Monday, 10 November 2014 00:00

"Sustained by Sharing", November 9, 2014

 

“Sustained by Sharing”
Acts 4:32-37
A sermon preached by the Rev. Douglas M. Donley
November 9, 2014
University Baptist Church
Minneapolis, MN

Today’s scripture paints an idyllic picture of the early church.  It says in Acts 4 that they held everything in common.  They gave to each member as they had need.  They had one heart and one soul.  It’s almost too good to be true.  It probably was.  Have you ever found yourself telling a good story and embellishing one or more aspects, especially if it makes you look better than you actually were?  I mean, I can understand the sharing everything in common and giving to one another as they had need.  The early socialist experiment.  But one heart, and one soul?  As in total agreement?  In church?  It seems like a work of imagination, or faulty memory, or wishful thinking—I can imagine Luke saying, “maybe if we put it in the Bible, they will try it out.”
    
Imagine our elected officials ever saying they were of one heart, one soul and then living up to it.  That’s almost as hard as imagining them holding everything in common and giving out as people need.  Isn’t that what the tax system is supposed to accomplish?

One heart, one soul, everyone sharing.  It’s seems so preposterous.  And yet, the early church had the courage to try it out.  It ultimately wasn’t sustainable, but it was a courageous thumb of the nose to the system. It is something to look forward to, or back on.  Something to work on.
    
When I was on sabbatical several years ago, I visited the Navajo communities in what we call Arizona and New Mexico.  I noticed that several buildings were in disrepair and falling down.  While I initially wrote this off as poverty, I discovered something deeper.  When someone dies in a Navajo home, no one enters the home again.  No one picks up the belongings. No one sells the home to someone else.  It is left to rot there and return to dust in the natural order of things.  People don’t want to get caught by the magic of death.  For us Belaganos, or non-Navajos this seems like a great waste of resources.  I mean, couldn’t they at least have a garage sale?  What about the stuff or the house that we want to pass down to the next generation?  In their cosmology, property holds the same magic, good or bad as the person.  And if a bad spirit is in the person, it’s in the property, too.  So why would they want the stuff? And if someone else takes the items, they have disrupted the spirits.  So it rots and they realize that stuff is just that.  Stuff.  Our spirits are so much more important.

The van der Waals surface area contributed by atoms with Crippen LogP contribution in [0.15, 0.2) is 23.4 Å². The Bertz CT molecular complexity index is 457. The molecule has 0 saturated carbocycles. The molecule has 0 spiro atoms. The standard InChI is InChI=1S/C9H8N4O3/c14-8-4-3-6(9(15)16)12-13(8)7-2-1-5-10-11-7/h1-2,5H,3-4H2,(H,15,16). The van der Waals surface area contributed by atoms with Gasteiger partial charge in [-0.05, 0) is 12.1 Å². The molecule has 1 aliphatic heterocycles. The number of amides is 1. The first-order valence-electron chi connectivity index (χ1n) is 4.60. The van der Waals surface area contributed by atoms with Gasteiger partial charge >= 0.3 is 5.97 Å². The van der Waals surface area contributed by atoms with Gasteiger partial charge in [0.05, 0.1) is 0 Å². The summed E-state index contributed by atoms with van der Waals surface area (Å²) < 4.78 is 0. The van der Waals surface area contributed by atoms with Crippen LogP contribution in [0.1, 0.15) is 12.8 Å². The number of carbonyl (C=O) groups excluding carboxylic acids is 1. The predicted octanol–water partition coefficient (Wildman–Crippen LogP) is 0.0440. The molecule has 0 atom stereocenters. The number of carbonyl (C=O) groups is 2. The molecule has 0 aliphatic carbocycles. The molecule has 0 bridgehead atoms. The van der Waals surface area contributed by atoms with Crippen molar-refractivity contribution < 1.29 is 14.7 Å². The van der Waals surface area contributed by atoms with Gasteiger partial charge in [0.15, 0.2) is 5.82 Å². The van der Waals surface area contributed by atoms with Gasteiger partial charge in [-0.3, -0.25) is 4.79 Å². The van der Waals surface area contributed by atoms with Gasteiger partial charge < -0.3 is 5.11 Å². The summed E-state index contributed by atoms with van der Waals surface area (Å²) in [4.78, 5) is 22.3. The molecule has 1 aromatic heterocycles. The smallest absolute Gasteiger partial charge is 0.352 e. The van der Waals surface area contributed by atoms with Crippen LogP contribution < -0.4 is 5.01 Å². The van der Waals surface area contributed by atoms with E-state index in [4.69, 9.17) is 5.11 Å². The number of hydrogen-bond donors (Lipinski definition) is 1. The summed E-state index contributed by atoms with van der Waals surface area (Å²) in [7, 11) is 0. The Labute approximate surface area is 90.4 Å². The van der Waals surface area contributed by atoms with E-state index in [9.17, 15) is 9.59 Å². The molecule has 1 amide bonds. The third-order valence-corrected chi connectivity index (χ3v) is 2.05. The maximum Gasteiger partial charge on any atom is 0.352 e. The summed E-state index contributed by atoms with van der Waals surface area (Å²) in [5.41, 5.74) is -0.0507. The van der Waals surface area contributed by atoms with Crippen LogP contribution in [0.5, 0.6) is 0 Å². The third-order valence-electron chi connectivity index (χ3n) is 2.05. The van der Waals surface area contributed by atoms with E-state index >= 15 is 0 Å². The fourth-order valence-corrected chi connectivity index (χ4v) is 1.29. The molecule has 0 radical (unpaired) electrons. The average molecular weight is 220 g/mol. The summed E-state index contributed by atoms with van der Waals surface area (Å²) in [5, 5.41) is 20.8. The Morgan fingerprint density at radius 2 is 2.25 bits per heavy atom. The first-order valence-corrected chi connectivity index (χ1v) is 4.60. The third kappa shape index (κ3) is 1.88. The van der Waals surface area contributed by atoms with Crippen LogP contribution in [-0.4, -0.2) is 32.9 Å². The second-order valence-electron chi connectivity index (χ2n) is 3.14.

What if we realized that all of our stuff was just something that we used in our lifetimes and not meant to be passed down?  This is hard, because I have stuff that my grandparents owned that are dear to me.  I wear my dad’s shirts and I even moved some of his furniture into my office down the hall. When I pull them out, rest my weary bones in the same chair, I think of him and I am mystically connected by memory to him. I like my stuff.  But in the scheme of things, it’s just stuff.

Barnabas had a piece of land that he wasn’t using.  Why not give it to the church?  Imagine the tax breaks. They would use it well.  Besides, as a Levite, it was a bit odd that he would have land and wealth, unless that wealth came because of the generosity of the people or the trickery of his clan.  So maybe Barnabas gave back to make amends for all the ways that he had benefitted from the system.  Maybe it was time for a new system.  One where everyone was fed, clothed, cared for.  It’s like how Jesus quoted Isaiah 61 in his inaugural sermon in Luke 4: “The spirit of God is upon me because God has anointed me to bring good news to the poor, recovery of sight to the blind, freedom to the captives and to proclaim the acceptable year of God’s favor.”